Traders have been supplying Russian crude oil to India since start of Ukraine war: Sources

During the month of November, India was buying close to 10 million barrels per day of crude from Russia (which amounts to around 5 million tonnes per month).

Published: 11th December 2022 10:08 AM  |   Last Updated: 11th December 2022 10:39 AM   |  A+A-

Crude oil

Image used for representational purpose only. (Photo | AFP)

Express News Service

NEW DELHI: India has been buying Russian crude from traders since the conflict began in Ukraine, and not oil marketing companies directly.  As a result, there is no liability on the importer of insurance. Also, the G7 proposed oil cap for Russia will have no bearing on imports to India.

"Both private and national oil marketing companies in India have been buying Russian oil primarily through traders since the conflict began in Ukraine. The cost includes insurance and logistics and is referred to as C&F (cost and freight),’’ said sources.

Since the outbreak of the conflict in Ukraine, India has upped its import dependence on oil from Russia from a mere less than 2 per cent to nearly 30 per cent now, and this is not likely to change anytime soon.

The leading traders include Vittol, Glencore, and Trafigura. They are commodity traders who also deal in oil. Some oil marketing companies too (like Shell, Total) have their trading divisions.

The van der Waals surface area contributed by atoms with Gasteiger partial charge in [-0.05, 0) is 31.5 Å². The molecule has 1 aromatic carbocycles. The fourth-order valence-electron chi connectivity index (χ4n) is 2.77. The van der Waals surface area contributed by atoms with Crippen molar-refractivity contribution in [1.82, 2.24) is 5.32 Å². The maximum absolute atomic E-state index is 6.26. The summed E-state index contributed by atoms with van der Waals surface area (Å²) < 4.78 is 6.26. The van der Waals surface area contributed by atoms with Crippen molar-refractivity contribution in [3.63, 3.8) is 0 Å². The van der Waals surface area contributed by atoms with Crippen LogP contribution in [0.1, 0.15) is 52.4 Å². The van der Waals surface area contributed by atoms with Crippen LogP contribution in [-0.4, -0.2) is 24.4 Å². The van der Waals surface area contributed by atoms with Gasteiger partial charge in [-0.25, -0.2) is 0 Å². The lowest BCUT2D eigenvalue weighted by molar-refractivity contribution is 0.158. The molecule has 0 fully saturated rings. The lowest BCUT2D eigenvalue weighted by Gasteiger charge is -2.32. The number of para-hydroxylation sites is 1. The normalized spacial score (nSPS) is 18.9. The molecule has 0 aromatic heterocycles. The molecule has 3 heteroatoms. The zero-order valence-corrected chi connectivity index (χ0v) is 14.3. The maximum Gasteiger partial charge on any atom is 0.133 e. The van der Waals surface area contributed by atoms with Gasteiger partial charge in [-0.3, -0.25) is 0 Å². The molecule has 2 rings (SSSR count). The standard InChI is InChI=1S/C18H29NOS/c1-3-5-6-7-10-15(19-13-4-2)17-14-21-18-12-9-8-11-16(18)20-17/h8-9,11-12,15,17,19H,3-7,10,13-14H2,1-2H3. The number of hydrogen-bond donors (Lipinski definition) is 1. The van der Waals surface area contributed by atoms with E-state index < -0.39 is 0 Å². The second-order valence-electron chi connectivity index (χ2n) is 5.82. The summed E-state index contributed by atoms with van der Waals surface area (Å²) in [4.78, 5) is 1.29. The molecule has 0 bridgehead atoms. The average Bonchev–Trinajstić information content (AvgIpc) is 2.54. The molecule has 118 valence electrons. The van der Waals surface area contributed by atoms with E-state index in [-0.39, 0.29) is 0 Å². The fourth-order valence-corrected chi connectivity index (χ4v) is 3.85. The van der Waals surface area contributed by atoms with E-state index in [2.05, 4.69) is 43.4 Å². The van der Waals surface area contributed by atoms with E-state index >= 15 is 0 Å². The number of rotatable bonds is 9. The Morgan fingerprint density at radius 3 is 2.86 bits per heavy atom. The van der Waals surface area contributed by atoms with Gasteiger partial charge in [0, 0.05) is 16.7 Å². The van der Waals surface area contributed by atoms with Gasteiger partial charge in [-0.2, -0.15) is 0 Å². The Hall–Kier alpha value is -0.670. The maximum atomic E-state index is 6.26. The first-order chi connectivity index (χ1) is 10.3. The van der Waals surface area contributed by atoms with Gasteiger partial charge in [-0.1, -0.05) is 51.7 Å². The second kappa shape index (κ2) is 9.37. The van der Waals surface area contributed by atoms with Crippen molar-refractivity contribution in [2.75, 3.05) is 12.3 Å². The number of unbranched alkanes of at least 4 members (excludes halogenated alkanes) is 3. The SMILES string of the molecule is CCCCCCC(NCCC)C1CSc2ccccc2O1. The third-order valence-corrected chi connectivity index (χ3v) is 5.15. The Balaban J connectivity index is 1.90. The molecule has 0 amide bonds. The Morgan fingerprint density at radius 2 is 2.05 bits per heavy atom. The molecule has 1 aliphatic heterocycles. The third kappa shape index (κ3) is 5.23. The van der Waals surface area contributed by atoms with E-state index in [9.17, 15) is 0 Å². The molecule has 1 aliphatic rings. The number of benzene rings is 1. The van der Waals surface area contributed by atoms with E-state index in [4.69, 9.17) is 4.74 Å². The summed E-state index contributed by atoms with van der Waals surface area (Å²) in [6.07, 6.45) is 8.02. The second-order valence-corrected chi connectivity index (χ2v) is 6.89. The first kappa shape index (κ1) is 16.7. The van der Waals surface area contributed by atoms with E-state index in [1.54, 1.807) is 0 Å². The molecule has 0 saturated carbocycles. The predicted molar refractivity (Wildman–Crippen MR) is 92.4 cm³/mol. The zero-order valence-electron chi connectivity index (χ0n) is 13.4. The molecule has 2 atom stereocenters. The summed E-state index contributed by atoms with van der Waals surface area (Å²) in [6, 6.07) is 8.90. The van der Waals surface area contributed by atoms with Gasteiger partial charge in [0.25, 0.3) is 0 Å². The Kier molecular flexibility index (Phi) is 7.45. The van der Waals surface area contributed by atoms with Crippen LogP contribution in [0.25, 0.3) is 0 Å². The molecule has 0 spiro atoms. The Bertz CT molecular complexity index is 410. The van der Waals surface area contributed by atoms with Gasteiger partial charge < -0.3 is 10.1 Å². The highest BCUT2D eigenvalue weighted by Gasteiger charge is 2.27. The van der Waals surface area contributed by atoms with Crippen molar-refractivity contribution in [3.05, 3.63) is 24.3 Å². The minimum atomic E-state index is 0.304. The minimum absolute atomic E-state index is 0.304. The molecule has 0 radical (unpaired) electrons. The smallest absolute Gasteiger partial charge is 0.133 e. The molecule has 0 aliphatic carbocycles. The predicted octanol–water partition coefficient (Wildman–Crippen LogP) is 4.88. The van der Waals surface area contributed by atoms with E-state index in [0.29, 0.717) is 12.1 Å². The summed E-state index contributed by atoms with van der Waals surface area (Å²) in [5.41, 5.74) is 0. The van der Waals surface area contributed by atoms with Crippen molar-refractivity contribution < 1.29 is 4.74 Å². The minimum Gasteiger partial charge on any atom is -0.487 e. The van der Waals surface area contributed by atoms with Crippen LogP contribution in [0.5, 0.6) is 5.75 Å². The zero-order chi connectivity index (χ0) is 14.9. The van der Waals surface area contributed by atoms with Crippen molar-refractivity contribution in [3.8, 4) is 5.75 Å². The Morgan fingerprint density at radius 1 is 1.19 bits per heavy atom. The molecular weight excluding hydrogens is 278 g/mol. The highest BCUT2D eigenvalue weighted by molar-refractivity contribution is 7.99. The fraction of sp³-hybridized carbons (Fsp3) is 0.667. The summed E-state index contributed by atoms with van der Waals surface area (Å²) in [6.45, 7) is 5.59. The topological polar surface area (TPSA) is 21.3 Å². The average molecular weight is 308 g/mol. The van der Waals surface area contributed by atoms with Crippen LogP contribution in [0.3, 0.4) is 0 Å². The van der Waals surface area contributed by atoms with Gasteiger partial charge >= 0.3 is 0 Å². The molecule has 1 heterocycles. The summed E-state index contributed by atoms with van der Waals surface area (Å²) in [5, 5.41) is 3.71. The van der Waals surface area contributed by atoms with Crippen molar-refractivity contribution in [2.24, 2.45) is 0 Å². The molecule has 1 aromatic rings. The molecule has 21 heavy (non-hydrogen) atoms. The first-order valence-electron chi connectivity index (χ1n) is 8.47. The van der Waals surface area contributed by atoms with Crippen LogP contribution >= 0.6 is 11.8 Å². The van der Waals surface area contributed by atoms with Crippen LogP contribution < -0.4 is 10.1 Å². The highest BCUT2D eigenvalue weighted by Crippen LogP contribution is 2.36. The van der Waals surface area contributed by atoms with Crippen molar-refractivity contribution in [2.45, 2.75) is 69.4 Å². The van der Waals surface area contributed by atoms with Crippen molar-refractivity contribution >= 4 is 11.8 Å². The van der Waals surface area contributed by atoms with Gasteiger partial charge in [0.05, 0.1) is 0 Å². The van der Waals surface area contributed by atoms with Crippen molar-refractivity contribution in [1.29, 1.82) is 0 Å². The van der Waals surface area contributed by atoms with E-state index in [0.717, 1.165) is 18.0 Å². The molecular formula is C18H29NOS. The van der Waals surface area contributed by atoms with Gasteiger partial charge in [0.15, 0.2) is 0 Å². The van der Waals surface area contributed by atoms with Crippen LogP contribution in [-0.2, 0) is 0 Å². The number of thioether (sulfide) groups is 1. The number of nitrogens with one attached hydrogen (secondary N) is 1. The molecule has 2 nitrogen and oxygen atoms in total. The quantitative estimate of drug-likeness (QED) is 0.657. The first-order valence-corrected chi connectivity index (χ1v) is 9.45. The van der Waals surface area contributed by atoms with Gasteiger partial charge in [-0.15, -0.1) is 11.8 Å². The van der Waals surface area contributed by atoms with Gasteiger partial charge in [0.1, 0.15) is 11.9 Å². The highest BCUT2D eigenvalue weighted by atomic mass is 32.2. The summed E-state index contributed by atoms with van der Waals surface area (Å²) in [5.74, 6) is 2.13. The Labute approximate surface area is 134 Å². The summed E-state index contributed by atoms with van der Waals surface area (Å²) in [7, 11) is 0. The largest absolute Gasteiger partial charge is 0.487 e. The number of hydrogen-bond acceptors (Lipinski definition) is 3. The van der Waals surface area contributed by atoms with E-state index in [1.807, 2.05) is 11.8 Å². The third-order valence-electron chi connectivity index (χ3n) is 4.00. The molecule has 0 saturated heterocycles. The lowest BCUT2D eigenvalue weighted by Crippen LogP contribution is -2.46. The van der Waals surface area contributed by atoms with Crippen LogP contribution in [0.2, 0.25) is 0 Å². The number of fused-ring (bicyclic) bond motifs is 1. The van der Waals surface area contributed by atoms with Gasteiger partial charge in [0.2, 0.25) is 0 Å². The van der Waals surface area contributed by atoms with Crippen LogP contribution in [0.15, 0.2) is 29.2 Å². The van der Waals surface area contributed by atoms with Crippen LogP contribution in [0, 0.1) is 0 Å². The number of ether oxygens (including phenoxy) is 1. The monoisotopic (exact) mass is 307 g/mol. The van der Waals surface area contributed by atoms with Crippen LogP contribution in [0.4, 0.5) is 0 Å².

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In the past, India wasn’t buying oil from Russia as freight and logistics were barriers. It used to take longer to reach India and very large crude carriers (VLCC) were not available. However, things changed after the conflict began in Ukraine. The cost of crude is higher in Middle East and Russia offered a discount. Besides, most of our refineries in India were capable of processing Russian crude - which is a plus point,’’ sources added.

The price cap of $60 per barrel on Russian crude, that the G7 nations have put on Russian crude, will not have any bearing on India.

"The cost of crude ranges around $85 per barrel in the international market at present. If the traders buy the crude from Russia say at $65 and sell it for $70 per barrel, the buyers (including India) end up saving $15 per barrel – which is very viable,’’ sources added.

India imports nearly 85 per cent of its crude. The total requirement is 250 million tonnes. During the month of November, India was buying close to 10 million barrels per day of crude from Russia (which amounts to around 5 million tonnes per month).

Russia, which made up for just 0.2 per cent of all oil imported by India in the year to March 31, 2022, supplied 9,09,403 barrels per day (bpd) of crude oil to India in November, according to data from energy cargo tracker Vortexa.

Meanwhile, even though India has begun to trade in rupee and rubal in their defence trade, it will be a while before the same mechanism is applied in crude purchase.

"The traders work internationally so their purchase is in dollars and it is likely to continue that way for a while,’’ said sources.

Crude oil pricing continues to fluctuate due to demand and supply. With winter having set in, demand has already surged.

External Affairs Minister, Dr S Jaishankar, has pointed out many times that oil is a finite source of energy and "we will procure it from wherever we get the best price.’’

(With online desk inputs)

India Matters


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